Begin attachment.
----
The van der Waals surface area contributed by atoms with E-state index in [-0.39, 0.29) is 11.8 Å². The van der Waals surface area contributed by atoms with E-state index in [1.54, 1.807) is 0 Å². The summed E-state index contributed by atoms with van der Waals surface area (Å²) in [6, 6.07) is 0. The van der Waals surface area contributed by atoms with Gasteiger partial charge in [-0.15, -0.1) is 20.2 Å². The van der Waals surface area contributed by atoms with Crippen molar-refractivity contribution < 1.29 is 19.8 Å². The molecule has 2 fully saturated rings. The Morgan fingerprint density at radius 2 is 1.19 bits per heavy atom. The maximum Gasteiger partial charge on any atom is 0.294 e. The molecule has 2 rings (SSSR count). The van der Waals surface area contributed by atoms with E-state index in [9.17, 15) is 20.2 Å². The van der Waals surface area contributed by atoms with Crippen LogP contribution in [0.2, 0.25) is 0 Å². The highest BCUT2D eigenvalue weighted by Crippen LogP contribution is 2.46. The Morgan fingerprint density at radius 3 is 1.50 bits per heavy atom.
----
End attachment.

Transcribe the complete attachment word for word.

The van der Waals surface area contributed by atoms with E-state index in [-0.39, 0.29) is 11.8 Å². The van der Waals surface area contributed by atoms with E-state index in [1.54, 1.807) is 0 Å². The summed E-state index contributed by atoms with van der Waals surface area (Å²) in [6, 6.07) is 0. The van der Waals surface area contributed by atoms with Gasteiger partial charge in [-0.15, -0.1) is 20.2 Å². The van der Waals surface area contributed by atoms with Crippen molar-refractivity contribution < 1.29 is 19.8 Å². The molecule has 2 fully saturated rings. The Morgan fingerprint density at radius 2 is 1.19 bits per heavy atom. The maximum Gasteiger partial charge on any atom is 0.294 e. The molecule has 2 rings (SSSR count). The van der Waals surface area contributed by atoms with E-state index in [9.17, 15) is 20.2 Å². The van der Waals surface area contributed by atoms with Crippen LogP contribution in [0.2, 0.25) is 0 Å². The highest BCUT2D eigenvalue weighted by Crippen LogP contribution is 2.46. The Morgan fingerprint density at radius 3 is 1.50 bits per heavy atom.